It’s been nearly 13 years since a passenger train last departed from Phnom Penh’s train station. But after years of refurbishment works along the country’s dilapidated southern line, more than 170 eager travelers boarded the 7am train on Saturday to take the scenic eight-hour maiden trip to the coastal town of Sihanoukville.
“I think it is a good alternative transportation to a bus, a car or airplane, and I think the train is safer than a bus,” said Putserey Roth, an excited train traveler.
This voyage was the first in a weeklong trial that its operators, Royal Railway, hope will spark enough interest to pave the way for a regular daily service.
While the sold-out 266-kilometer journey marks a small step forward for the country’s tourism sector, the railway line began commercial operations in 2013, providing a much needed transport option for Cambodia’s freight sector, whose infrastructure needs are struggling to keep up with the country’s fast growing economy.
Struggling to keep pace
For over a decade Cambodia’s economy has grown at an average of close to 7 percent.
Expansion plans are underway at the Phnom Penh and Sihanoukville ports. The capital’s airport has recently undergone an upgrade and roads are constantly being developed and rebuilt, with the government having targeted priority areas for development.
Experts, however, say that seeking funding for the infrastructure needs to support trade over the next decade will be a challenging task.
According to the Jakarta-based Economic Research Institute for ASEAN and East Asia, from 2013 to 2022, Cambodia will require between $13 billion and $16 billion in infrastructure investment – from roads and railways, to power plants and ports – if it is to maintain its growth trajectory.
Driven by worldwide exports in Cambodia’s garment and rice sectors, as well as new car imports demanded by the country’s emerging middle class, Phnom Penh Dry Port has rapidly increased it’s rail freight between the capital and the country’s largest sea port in Sihanoukville, from 50 containers a month when it first started three years ago to more than 2,500 per month today.
“The business is growing, it is about proving to people that we are safe, reliable, and above all we don’t have any theft,” said John Guiry, Chief Executive Officer at Royal Railway, whose company runs two to four trains per day, depending on demand.
“As people get used to using rail, the business will continue to grow,” he said.
Yet experts say there is still much to do to bring down costs across all forms of transport, from waterways, to inland trucking, rail and even air freight.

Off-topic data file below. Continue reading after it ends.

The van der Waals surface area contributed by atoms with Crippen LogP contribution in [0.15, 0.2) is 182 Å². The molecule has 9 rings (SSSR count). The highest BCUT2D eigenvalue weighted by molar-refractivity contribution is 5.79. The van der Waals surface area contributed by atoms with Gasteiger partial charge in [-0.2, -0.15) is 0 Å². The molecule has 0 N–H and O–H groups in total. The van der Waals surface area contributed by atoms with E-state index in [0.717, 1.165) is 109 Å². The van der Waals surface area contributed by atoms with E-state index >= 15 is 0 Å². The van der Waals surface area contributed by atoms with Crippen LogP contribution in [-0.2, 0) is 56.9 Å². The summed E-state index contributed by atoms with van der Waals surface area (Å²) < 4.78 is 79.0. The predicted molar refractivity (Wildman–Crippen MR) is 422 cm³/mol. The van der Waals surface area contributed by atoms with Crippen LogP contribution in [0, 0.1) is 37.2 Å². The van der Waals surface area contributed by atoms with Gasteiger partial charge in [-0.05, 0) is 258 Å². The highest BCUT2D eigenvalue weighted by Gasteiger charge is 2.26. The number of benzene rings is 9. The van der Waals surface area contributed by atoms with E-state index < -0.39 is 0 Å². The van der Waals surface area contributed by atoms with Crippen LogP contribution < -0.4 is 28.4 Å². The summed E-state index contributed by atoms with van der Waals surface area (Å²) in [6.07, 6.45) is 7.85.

While there have been improvements in customs clearing times, according to the World bank, Cambodia’s weak logistics mean that export costs are 30 percent higher than neighboring Thailand and Vietnam.
David Van, of business advisory firm Bower Group Asia, who has played an active role in Cambodia’s rice and garment industry for over a decade, says that the waterways flowing through the country are underutilized and there is too few businesses in the trucking industry.
He said the government needs to offer up more financial incentives such as tax breaks and short-term tax holidays to entice investors. “In order to attract foreign or local investment, into this kind of heavy, capital intense infrastructure, it goes back to the same song that people keep singing: 'what are you providing me in terms of fiscal incentives?'”
Government called to action
As the country edges closer towards middle-income status, its potential to attract aid in order to support infrastructure needs is reduced.
This, according to economist and senior government advisor Mey Kalyan, has the government eying new sources of funding - from accessing assistance from the recently formed Asian Infrastructure Investment Bank (AIIB) to planning for the issuance of a future sovereign bond.
The government is also working to enhance its standing among infrastructure investors with the development of a policy for public private partnerships (PPPs). These contracts vary from project to project, but often involve the private entity building and operating anything from a power plant, to a road or a railway line, over a long term.
Since the 1990s, Cambodia’s government has entered into several PPPs, largely in the power sector - in hydro dams and coal plants, although many of these deals have been negotiated behind closed doors.
But according to Kalyan, following their narrow victory in the 2013 election, the ruling Cambodia Peoples Party recognizes that voters expect more.
The government must open up, he says, to win the trust of the private sector and lure the investment it needs to underpin the growth that improves the livelihoods of everyday Cambodians.
“[PPPs] have to be negotiated in a very transparent way, and for that we need an institution which is capable, and honest and with integrity. I think there is no doubt about that,” he said.